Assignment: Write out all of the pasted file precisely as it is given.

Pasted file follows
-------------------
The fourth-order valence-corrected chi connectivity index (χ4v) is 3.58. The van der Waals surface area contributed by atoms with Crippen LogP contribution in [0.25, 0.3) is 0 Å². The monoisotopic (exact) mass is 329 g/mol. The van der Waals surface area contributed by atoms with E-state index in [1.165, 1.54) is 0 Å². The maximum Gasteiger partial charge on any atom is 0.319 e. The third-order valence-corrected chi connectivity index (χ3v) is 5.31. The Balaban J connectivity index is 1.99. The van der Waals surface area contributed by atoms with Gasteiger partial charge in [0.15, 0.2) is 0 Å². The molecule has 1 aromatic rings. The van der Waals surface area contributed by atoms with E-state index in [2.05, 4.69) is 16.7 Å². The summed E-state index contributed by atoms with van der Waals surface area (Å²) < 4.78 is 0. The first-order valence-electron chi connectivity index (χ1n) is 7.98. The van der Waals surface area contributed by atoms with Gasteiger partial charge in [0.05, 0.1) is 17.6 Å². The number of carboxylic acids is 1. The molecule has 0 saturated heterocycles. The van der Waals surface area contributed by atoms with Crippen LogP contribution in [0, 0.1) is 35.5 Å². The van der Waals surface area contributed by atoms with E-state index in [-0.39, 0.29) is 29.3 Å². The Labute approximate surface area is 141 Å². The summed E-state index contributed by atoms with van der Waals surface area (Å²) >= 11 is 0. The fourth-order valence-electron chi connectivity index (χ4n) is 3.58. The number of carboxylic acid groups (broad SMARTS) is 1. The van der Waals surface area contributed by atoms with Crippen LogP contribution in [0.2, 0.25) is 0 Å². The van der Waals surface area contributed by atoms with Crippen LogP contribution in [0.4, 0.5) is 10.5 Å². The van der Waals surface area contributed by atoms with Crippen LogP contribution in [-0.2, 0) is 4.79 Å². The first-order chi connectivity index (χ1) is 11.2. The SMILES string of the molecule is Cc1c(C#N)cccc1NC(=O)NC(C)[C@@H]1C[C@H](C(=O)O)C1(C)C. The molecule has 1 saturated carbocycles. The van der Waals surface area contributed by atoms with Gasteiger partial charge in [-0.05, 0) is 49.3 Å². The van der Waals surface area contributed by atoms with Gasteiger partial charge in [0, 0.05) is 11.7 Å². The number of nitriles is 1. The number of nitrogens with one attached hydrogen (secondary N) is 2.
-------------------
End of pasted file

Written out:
The fourth-order valence-corrected chi connectivity index (χ4v) is 3.58. The van der Waals surface area contributed by atoms with Crippen LogP contribution in [0.25, 0.3) is 0 Å². The monoisotopic (exact) mass is 329 g/mol. The van der Waals surface area contributed by atoms with E-state index in [1.165, 1.54) is 0 Å². The maximum Gasteiger partial charge on any atom is 0.319 e. The third-order valence-corrected chi connectivity index (χ3v) is 5.31. The Balaban J connectivity index is 1.99. The van der Waals surface area contributed by atoms with Gasteiger partial charge in [0.15, 0.2) is 0 Å². The molecule has 1 aromatic rings. The van der Waals surface area contributed by atoms with E-state index in [2.05, 4.69) is 16.7 Å². The summed E-state index contributed by atoms with van der Waals surface area (Å²) < 4.78 is 0. The first-order valence-electron chi connectivity index (χ1n) is 7.98. The van der Waals surface area contributed by atoms with Gasteiger partial charge in [0.05, 0.1) is 17.6 Å². The number of carboxylic acids is 1. The molecule has 0 saturated heterocycles. The van der Waals surface area contributed by atoms with Crippen LogP contribution in [0, 0.1) is 35.5 Å². The van der Waals surface area contributed by atoms with E-state index in [-0.39, 0.29) is 29.3 Å². The Labute approximate surface area is 141 Å². The summed E-state index contributed by atoms with van der Waals surface area (Å²) >= 11 is 0. The fourth-order valence-electron chi connectivity index (χ4n) is 3.58. The number of carboxylic acid groups (broad SMARTS) is 1. The van der Waals surface area contributed by atoms with Crippen LogP contribution in [0.2, 0.25) is 0 Å². The van der Waals surface area contributed by atoms with Crippen LogP contribution in [0.4, 0.5) is 10.5 Å². The van der Waals surface area contributed by atoms with Crippen LogP contribution in [-0.2, 0) is 4.79 Å². The first-order chi connectivity index (χ1) is 11.2. The SMILES string of the molecule is Cc1c(C#N)cccc1NC(=O)NC(C)[C@@H]1C[C@H](C(=O)O)C1(C)C. The molecule has 1 saturated carbocycles. The van der Waals surface area contributed by atoms with Gasteiger partial charge in [-0.05, 0) is 49.3 Å². The van der Waals surface area contributed by atoms with Gasteiger partial charge in [0, 0.05) is 11.7 Å². The number of nitriles is 1. The number of nitrogens with one attached hydrogen (secondary N) is 2.